Interiors experts share advice on creating a functional work area no matter what space and budget you have available

Despite home working remaining firmly on the agenda for the near future, more than a third of people (37%) admit they still don’t have a dedicated space to work from at home. What’s more, just a quarter of home workers have invested in comfortable seating (26%) or a desk (27%).

The research, conducted by online retailer, Furniture And Choice, reveals where the nation has spent its money to set up for long-term remote working this year, revealing the average price paid to create a home office is £144 per person – with some spending upwards of £300.

Shockingly only one in four (26%) Brits have invested in a comfy work chair. According to the Health and Safety executive, unsuitable seating can cause people to adopt awkward postures which can lead to discomfort, back pain and upper limb disorders. This may prove costly to employers in the form of staff absences, but individuals also bear some of the costs in the form of suffering and lost income.

It should come as no surprise that outside of the essentials, houseplants were among the most purchased items, with 14% hoping to bring the outdoors in, during a time where getting outside has never been harder. It’s not a bad option to invest in for your home office, with houseplants proven to improve concentration, boost mood and create a calmer environment3.

While other essential items such as pencil holders and filing cabinets were purchased, comfort proved to be key. More than 1 in 10 (11%) bought new cushions and 6% opted to snap up pet beds so their furry friends can seek comfort in their home workspace.

With working from home likely to remain in some form well into next year, Rebecca Snowdon, Interior Style Advisor at Furniture And Choice, shares her advice on creating a functional, yet stylish home working space:

“Finding additional space in the home to work from may not be an option for everyone, in which case our workspaces need to integrate seamlessly into the overall style and functionality of the space we’re in. We can see in our research that many people have chosen not to invest in some of the office essentials, instead making use of their existing set ups, such as working from their dining table.

“Creating a stylish yet functional work area in your home needn’t break the bank or involve huge amounts of time and planning, but with home working looking set to stay for the near future, it’s well worth giving your home office some TLC.”

To help people create a home working space that is practical yet on trend, Rebecca shares her top tips:

Remember the trends

If you do need to utilise your kitchen counter then remember there was a big trend for standing desks last year, as the health benefits of standing rather than sitting for long stretches of time were widely debated.

The good news about a standing desk is that it takes up a lot less space than a regular desk arrangement. All you need is a high console unit or breakfast bar to set up your laptop and you’re away!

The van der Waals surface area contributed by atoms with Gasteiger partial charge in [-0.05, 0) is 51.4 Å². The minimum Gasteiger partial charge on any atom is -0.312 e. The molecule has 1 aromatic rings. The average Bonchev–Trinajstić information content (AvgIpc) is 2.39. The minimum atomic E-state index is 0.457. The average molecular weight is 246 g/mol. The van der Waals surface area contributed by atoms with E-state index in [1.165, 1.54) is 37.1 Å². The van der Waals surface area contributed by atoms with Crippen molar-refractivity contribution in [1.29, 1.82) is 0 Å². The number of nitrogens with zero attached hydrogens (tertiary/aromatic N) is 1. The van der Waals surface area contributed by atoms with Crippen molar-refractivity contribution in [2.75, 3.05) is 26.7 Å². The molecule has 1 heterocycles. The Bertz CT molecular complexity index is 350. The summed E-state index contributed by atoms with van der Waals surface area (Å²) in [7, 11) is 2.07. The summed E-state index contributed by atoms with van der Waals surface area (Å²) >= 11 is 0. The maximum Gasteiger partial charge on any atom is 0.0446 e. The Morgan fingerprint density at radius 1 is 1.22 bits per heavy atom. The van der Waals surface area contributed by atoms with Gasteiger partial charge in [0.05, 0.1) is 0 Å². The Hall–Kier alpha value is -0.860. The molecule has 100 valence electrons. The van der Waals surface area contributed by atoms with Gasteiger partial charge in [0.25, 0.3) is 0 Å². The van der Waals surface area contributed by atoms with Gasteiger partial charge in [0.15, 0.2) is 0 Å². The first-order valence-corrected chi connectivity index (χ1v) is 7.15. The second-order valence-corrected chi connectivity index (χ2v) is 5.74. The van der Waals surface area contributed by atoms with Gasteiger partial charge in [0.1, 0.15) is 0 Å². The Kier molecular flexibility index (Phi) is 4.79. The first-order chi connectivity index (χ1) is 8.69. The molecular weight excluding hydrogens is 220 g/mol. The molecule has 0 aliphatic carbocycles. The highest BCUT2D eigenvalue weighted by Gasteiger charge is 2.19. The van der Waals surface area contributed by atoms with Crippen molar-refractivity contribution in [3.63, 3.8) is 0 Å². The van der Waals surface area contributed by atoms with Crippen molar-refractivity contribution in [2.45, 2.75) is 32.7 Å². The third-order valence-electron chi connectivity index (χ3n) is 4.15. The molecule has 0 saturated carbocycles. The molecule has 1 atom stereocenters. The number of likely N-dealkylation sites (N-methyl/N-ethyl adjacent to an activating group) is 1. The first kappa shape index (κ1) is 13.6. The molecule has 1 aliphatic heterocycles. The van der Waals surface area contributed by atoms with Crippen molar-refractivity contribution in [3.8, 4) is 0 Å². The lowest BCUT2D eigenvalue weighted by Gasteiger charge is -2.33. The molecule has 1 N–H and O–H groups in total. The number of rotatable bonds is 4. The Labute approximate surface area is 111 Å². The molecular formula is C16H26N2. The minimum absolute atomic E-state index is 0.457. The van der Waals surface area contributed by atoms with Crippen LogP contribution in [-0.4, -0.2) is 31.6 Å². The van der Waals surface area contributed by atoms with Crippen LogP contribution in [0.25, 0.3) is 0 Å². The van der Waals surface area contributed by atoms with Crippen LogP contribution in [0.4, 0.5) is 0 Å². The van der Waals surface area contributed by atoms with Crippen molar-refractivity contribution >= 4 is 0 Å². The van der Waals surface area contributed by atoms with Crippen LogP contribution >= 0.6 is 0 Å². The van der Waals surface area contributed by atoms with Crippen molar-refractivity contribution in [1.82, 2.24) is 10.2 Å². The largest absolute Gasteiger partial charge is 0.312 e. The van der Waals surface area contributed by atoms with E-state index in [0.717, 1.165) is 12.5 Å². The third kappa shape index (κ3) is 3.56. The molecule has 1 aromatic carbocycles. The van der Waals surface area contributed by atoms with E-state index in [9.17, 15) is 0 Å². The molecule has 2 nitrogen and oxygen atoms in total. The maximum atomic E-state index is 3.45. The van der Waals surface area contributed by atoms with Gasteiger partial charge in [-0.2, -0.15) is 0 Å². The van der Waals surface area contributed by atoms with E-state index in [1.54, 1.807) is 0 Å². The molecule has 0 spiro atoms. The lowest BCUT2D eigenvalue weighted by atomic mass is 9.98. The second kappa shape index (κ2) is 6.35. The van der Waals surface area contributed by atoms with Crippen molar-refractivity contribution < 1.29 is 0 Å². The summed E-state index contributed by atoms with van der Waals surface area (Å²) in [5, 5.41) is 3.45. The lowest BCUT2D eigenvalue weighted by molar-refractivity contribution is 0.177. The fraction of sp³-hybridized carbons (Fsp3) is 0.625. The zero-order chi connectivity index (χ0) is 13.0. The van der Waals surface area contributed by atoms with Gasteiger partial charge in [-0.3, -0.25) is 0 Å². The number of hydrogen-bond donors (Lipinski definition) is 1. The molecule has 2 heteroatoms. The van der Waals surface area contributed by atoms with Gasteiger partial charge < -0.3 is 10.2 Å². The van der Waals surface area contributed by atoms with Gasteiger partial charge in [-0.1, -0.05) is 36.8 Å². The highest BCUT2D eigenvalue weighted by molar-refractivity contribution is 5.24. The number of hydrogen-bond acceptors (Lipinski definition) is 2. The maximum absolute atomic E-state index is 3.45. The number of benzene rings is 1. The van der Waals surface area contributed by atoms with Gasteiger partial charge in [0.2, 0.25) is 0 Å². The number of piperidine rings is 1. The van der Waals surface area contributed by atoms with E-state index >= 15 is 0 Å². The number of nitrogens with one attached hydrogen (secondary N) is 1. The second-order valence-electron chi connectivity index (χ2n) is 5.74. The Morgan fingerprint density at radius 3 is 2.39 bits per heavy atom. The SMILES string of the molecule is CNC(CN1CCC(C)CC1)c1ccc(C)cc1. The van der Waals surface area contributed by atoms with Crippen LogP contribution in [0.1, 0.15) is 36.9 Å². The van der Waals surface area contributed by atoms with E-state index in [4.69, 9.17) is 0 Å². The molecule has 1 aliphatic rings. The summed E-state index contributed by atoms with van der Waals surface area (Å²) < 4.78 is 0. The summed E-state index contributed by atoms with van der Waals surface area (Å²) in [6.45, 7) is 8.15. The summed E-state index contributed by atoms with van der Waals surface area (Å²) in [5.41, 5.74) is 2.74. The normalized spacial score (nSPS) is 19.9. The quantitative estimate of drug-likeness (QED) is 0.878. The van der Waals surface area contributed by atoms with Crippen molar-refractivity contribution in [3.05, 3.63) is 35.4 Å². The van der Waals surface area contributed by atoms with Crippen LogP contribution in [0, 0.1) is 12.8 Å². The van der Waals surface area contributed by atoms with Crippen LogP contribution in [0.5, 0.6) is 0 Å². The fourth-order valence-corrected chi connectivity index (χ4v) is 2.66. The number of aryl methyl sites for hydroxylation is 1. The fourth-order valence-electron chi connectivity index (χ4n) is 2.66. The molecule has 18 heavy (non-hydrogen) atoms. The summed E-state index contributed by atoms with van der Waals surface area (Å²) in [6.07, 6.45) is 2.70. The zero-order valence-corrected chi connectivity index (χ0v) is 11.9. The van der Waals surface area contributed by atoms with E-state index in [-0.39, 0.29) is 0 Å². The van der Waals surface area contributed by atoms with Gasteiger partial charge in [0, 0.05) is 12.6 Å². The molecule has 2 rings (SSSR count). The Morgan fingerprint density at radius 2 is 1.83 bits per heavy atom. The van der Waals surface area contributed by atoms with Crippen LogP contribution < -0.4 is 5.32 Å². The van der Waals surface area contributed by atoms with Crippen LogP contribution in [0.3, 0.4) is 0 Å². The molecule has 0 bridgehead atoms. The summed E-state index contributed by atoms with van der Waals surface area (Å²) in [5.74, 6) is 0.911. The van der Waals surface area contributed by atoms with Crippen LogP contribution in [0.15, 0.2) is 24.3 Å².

Pick the best view

Poor lighting can make you feel tired, strain your eyes and give you a headache, all of which can take away focus and motivation. A study also found a direct positive correlation between daylight and productivity, finding that natural light improves alertness4.

This means that a well-lit room is crucial for a good home office space, so set up your desk near a window and stay away from harsh, electric lights. The kitchen is often filled with natural light – great for keeping you energised throughout the day.

Bring the outdoors inside

The American Psychological Association found that workers in spaces with plants showed 15% higher productivity than those without5.

The best plants to incorporate into your home office space, are:

Peace Lily – they don’t need much light and help remove toxins from the air

Devils Ivy – these can adapt easily to a variety of conditions

Chinese Evergreen – offers visual variety and requires little maintenance

Light a candle or accessorise with a diffuser

Working in your kitchen or dining room, you might be met with smells of your partner’s lunch or last night’s takeaway. Many studies have shown that odours impact our mood, creativity and problem-solving skills6.

We’d advise sticking with natural scents like lavender and essential oils instead, such as:

Pine – for alertness

Cinnamon – for focus

Lavender – to relax

Peppermint – to lift your mood

Citrus (any) – for wakefulness

Using dining chairs

Your dining table is the perfect place to work but be aware that the average table is around 3cm higher than your desk, and your dining chair 3cm lower. Make up for this deficit by using cushions to support your lumbar and pad the bottom of the chair. You’ll know you’re sitting at the right height by making sure that, with shoulders relaxed, your forearms run parallel to the table.

Rebecca added: “With many of us finding ourselves working from home for the foreseeable future, there really is no better time to give your home working space the refresh it might need.

“With wellbeing and mindfulness as prevalent as ever, it’s important to create a space that you can switch off from to stay well at home. Carving out a zen zone near your work space for quick stretch breaks can provide a calming space for yoga or practising meditation.”

If you’re finding yourself working from your dining table and want to update its style, visit Furniture And Choice’s website for inspiration: